Hudis was inspired his mentor at Sloan Kettering, Larry Norton.
Question: Where should medical philanthropy focus most?
Clifford Hudis: Well, this is a very tough question because it really goes to where do you put your philanthropy and to what is your overall goal, and we talked a little bit about what the biggest health care needs are in the world and some of that money needs to go to helping low income countries deal with basic health issues. If you want to frame the question more narrowly: “You have $100 billion to spend and it’s confined to the developed world where cancer is a challenge, where would you put it?” And I would spread it very liberally across the spectrum from clinical trials back to laboratory science, and I say that because we need help everywhere. On the laboratory science side right now, only a very small minority of new grants are fundable. On the clinical research side, we have a financial disincentive to participate in clinical research. The average doctor in private practice makes a financial sacrifice each time they put a patient on study and I don’t love that we have a system that disincentivizes us from doing the right thing, which is studying patients. I would use some of that money to put an infrastructure out there that made it revenue neutral for example to participate in clinical trials. I would have an infrastructure that would support the acquisition of tissue from all patients in studies, that funded the central repositories of that tissue, that allowed us to store it safely for study in the decades to come. We could spend $100 billion in about 15 minutes.
Question: What inspires you?
Clifford Hudis: It’s a really great question. I-- For me personally, my life story is even a bit unconventional. I was not somebody who grew up in a household particularly touched by cancer. I was privileged in many ways to have healthy, happy parents and a nice, stable home. I certainly was a hardworking student and I got into med school relatively young in life, so young that I personally even questioned whether that was the right career choice for me. What inspired me was a little later in my career when I was really training in internal medicine and I saw the oncology clinic at my institution for the first time and saw how dedicated the clinicians were to understanding the science and translating that science into meaningful advances for the patients. That I then chose to come to New York to Memorial Sloan-Kettering where I had the amazing good fortune of in my very first months of training getting hooked up with a newly hired faculty member who became my lifelong mentor. And that was Larry Norton who was really dedicated to solving the problem of breast cancer and has inspired me and many other at the time young--I’m not so young anymore--investigators to pursue this. And so what inspires me, what drives me, is that tangible success seems right within reach. This is a disease that has been revolutionized over the last century. It is no longer even the horrible, disfiguring disease that it was a century ago. It is a disease as we’ve discussed where the majority of patients can expect a good outcome, a cure as it were, and it’s a disease that has yielded amazingly to enhance understanding of molecular biology with promise that even more will come. So what inspires me? What inspires me is the possibility that in the future people will either not have to worry about having breast cancer because it was relatively easily treated or not have to worry about having breast cancer because it will be truly prevented. These are all things that I think are amazing. They were science fiction years ago and they still are science fiction in some realms but there are really concrete benefits that are available today in more ways than people recognize.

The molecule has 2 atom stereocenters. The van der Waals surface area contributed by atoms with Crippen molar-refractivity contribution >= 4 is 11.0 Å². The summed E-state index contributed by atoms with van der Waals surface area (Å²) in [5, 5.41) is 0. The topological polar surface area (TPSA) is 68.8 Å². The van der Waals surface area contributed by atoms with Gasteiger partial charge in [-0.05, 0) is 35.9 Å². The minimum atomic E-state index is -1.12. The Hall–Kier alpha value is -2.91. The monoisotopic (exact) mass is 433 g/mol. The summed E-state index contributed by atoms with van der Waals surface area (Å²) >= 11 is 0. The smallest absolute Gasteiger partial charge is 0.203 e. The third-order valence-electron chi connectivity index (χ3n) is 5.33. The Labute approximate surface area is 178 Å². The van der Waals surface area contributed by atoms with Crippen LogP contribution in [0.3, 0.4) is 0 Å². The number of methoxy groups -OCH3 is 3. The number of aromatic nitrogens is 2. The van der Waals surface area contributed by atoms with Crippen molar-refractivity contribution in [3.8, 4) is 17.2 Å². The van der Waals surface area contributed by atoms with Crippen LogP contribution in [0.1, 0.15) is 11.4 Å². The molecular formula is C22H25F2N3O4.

Question: What are the stories of breast cancer survivors?
Clifford Hudis: Well, the-- I think this is a great question because it really opens up the broader issue of how we tell our stories. Breast cancer survivors: There’s not any one such thing. There are millions of them. They bring myriad life experiences to their situation. They bring complicated expectations. They bring nuanced understandings of the disease and its treatment and its meaning to them and even its transformative power. So they tell us all different things. I think that a universal would be everybody wants less toxic, less intrusive, easier to manage therapy with better outcomes, and that’s true not just of breast cancer survivors but everybody.